He also completed the “yellow brick road”, a 6.1-mile grueling run through a hilly, wooded trail built by the Marines. Along the way, the participants must climb over walls, run through creeks, jump through simulated windows, scale rock faces with ropes, crawl under barbed wire in muddy water, maneuver across a cargo net and much more. He explained that his participation in the academy resulted from a commission in 1935 that reported a need for a national standard for police officers. A career in law enforcement was always something Morris said he aspired to do. He credited this aspiration to a deputy sheriff from his hometown. He explained as a young kid growing up in a small farming community in California his family didn’t have a lot of money but his mother worked to buy him a bike. By KIRSTEN LASKEYLos Alamos Daily Post [email protected] “That really stuck with me on being a police officer … I always like to share the story because it was somebody who impacted my life to want to be a police officer,” Morris said. “I think being a police officer is the best job.” During the academy, Morris traveled to New York City and visited the New York Police Department (NYPD) Police One Plaza headquarters. The academy evolved to become a global network. In fact, Morris said he met law enforcement officials from Cambodia, Kenya, Thailand, Denmark, Uganda and other countries. To sum it up, Morris, who also is a Rotarian, said, “It was a good experience.” “What was interesting was even though we might not have been well off this particular family was even less well off than us,” Morris said “I think he just had a really big heart for that family and he didn’t charge the kid, he just made it a learning experience. It was a big learning experience for me to ride over there with him and face that head on.” His class also raised $21,000 in a single night, which was donated to a cops program and the Special Olympics. Los Alamos Police Cmdr. Oliver Morris discusses his experience at the FBI National Academy. Photo by Kirsten Laskey/ladailypost.com Los Alamos Police Cmdr. Oliver Morris discusses his experience at the FBI National Academy during a talk Tuesday at the Rotary Club of Los Alamos meeting at Cottonwood on the Greens. Photo by Kirsten Laskey/ladailypost.com “We just saw a need to have more of a net of law enforcement,” Morris said. The work, it seems, was worth it. “I’m so blessed to have this experience. I couldn’t have done without (my family),” Morris said. He added that one night those attending the academy cooked meals from their home countries. It was an opportunity, Morris said, to introduce peers to their cultures. However, his bike was stolen, which devastated him, Morris said. But, the deputy sheriff was able to track down the bike and drove Morris to the kid’s house to retrieve it. After finding them, the deputy sheriff took the kids to his own home, his wife fed and bathed them and the two children were given to child protection services the following day. To get into the academy, Morris said he applied a few years ago and was nominated to attend the academy by a FBI agent from the Albuquerque office. The application process was lengthy; Morris said his entire background was looked at. Later, Morris said he was on another ride with the deputy sheriff when a fellow deputy found a truck and a woman on methamphetamines who had abandoned her young children in that truck for more than two days. Morris said the toddlers hadn’t eaten and if it wasn’t for the deputy patrolling the highway they wouldn’t have been found. For 10 weeks Los Alamos Police Cmdr. Oliver Morris attended the FBI National Academy in Quantico, Va., and on Tuesday shared his experiences with the Rotary Club of Los Alamos. During the 10-week program, Morris took several courses, which touched on a variety of topics including body cameras, rapid DNA, emotional intelligence, wellness and vitality and communication and media relations.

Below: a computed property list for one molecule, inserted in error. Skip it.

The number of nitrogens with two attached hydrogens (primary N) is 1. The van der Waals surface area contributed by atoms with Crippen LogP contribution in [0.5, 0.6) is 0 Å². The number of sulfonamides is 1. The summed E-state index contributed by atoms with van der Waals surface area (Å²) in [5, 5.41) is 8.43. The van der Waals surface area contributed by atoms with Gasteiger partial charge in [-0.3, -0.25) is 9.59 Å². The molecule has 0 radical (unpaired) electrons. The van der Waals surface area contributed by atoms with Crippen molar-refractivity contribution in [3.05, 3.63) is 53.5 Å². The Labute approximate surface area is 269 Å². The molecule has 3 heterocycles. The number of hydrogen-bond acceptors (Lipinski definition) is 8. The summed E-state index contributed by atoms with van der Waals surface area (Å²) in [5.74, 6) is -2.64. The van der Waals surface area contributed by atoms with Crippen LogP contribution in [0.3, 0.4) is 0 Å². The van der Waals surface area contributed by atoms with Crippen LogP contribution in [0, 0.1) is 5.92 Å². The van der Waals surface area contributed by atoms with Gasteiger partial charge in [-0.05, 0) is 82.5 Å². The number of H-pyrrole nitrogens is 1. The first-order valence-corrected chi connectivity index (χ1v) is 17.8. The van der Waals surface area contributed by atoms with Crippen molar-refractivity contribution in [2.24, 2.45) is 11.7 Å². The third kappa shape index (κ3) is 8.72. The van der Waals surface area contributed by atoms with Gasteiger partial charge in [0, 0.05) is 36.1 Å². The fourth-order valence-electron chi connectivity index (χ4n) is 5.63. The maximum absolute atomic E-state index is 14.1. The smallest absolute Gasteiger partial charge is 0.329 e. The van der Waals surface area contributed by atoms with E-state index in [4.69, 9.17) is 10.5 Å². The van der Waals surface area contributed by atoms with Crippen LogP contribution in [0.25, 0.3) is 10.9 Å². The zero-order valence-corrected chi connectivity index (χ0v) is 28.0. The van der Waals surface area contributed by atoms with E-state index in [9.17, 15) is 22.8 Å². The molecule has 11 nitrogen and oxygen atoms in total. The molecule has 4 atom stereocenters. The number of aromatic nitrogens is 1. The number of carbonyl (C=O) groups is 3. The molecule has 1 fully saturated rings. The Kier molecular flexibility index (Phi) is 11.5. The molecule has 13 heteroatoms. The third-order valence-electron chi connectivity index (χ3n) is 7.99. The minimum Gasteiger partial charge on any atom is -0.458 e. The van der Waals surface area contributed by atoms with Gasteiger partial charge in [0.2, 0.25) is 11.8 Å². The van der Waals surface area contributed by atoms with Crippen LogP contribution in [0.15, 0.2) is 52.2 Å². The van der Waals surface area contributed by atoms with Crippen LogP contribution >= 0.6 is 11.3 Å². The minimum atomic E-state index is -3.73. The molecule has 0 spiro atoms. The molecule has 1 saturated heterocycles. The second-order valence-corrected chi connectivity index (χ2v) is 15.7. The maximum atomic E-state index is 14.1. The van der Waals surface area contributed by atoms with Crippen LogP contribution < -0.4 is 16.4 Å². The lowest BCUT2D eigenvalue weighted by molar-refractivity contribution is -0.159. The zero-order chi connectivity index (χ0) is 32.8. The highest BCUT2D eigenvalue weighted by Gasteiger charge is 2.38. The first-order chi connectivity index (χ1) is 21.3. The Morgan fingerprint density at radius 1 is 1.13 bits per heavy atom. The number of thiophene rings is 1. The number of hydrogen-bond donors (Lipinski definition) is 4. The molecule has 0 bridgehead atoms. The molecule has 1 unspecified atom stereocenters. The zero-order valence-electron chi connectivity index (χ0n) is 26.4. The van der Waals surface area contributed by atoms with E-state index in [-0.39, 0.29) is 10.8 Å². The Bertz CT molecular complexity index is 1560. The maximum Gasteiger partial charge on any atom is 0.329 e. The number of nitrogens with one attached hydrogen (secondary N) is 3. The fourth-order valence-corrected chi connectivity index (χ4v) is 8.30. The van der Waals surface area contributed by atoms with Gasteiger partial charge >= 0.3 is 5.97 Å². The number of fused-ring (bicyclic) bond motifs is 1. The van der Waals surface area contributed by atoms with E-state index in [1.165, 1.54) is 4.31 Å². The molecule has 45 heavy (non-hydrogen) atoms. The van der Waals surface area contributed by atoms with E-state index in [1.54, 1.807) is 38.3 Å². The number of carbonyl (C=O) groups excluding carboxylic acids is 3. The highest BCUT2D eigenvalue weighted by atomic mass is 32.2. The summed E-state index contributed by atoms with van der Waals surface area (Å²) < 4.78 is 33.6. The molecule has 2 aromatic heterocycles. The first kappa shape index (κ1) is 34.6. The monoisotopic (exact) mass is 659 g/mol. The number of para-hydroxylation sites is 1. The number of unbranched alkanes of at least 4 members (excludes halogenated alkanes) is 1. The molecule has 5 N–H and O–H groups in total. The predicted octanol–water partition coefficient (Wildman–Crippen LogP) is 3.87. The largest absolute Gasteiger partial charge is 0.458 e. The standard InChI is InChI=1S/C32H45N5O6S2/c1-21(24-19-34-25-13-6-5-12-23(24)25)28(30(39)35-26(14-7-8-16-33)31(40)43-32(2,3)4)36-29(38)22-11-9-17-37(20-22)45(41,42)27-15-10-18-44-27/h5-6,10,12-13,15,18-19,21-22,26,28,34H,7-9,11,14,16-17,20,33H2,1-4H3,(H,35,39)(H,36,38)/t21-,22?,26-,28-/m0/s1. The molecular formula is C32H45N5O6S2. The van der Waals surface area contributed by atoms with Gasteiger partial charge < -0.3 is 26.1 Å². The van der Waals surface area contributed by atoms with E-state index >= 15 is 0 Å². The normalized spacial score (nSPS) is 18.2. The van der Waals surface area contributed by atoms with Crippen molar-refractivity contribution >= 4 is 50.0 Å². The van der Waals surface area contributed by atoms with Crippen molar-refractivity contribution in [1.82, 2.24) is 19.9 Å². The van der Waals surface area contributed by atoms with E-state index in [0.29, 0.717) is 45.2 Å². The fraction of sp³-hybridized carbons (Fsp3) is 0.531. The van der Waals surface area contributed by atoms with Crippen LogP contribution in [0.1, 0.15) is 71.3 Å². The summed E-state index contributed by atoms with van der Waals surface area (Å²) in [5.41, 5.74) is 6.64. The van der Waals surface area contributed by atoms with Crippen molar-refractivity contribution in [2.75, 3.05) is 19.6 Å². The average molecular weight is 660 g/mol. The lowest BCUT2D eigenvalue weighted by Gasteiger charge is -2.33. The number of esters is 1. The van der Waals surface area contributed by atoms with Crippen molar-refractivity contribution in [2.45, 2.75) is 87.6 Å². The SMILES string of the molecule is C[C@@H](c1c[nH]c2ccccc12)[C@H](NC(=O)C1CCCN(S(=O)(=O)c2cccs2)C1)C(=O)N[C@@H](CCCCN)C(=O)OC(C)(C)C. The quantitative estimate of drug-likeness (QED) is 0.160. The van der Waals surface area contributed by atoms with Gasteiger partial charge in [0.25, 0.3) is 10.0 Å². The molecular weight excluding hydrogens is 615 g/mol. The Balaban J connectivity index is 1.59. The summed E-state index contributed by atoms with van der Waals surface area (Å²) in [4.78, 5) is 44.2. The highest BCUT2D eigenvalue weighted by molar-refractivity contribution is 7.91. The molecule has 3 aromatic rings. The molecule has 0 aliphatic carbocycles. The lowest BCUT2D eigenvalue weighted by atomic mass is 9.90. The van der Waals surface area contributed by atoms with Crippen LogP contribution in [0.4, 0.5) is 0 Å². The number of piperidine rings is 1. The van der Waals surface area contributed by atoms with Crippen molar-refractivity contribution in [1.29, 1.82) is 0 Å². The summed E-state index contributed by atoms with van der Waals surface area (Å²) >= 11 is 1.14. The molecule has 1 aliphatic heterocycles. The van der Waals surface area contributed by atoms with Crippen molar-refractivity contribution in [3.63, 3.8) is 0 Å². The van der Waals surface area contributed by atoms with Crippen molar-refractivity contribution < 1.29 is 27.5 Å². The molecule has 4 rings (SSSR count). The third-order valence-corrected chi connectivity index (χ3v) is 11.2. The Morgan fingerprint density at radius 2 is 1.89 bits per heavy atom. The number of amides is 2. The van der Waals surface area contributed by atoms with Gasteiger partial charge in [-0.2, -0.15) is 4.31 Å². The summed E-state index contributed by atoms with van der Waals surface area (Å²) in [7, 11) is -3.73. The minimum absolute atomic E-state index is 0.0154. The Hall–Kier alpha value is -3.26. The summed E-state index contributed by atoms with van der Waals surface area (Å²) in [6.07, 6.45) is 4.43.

FRANCE: Infrastructure manager RFF has announced its intention to start exclusive negotiations with a Vinci-led consortium to build and maintain the 340 km Tours – Bordeaux high speed line under a PPP concession.The consortium, led by Vinci and including Caisse des Dépôts and Axa, was selected from a shortlist of three consortia at an RFF board meeting on March 29. The infrastructure manager hopes to finalise the concession agreement for the €7∙2bn project ‘by the summer’, however it reserves the right to re-open discussions with the other two shortlisted groups, one led by Bouygues and the other by Eiffage, if financial close with Vinci cannot be reached.The line is the first stage of RFF’s LGV Sud Europe-Atlantique programme which includes planned high speed lines from Poitiers to Limoges, and from Bordeaux towards Toulouse and the Spanish border.In addition to the construction of 302 route-km of high speed line, the Tours – Bordeaux project includes connection to the existing main line to allow TGVs to serve Poitiers, Angoulême and Châtellerault. The journey time from Paris to Bordeaux is expected to be reduced by 1 h to around 2 h when the line opens in 2016.Of the projected €7∙2bn cost, a maximum of half will be met through funding from the state and five regional authorities. A combination of RFF and the concessionaire will meet the remainder.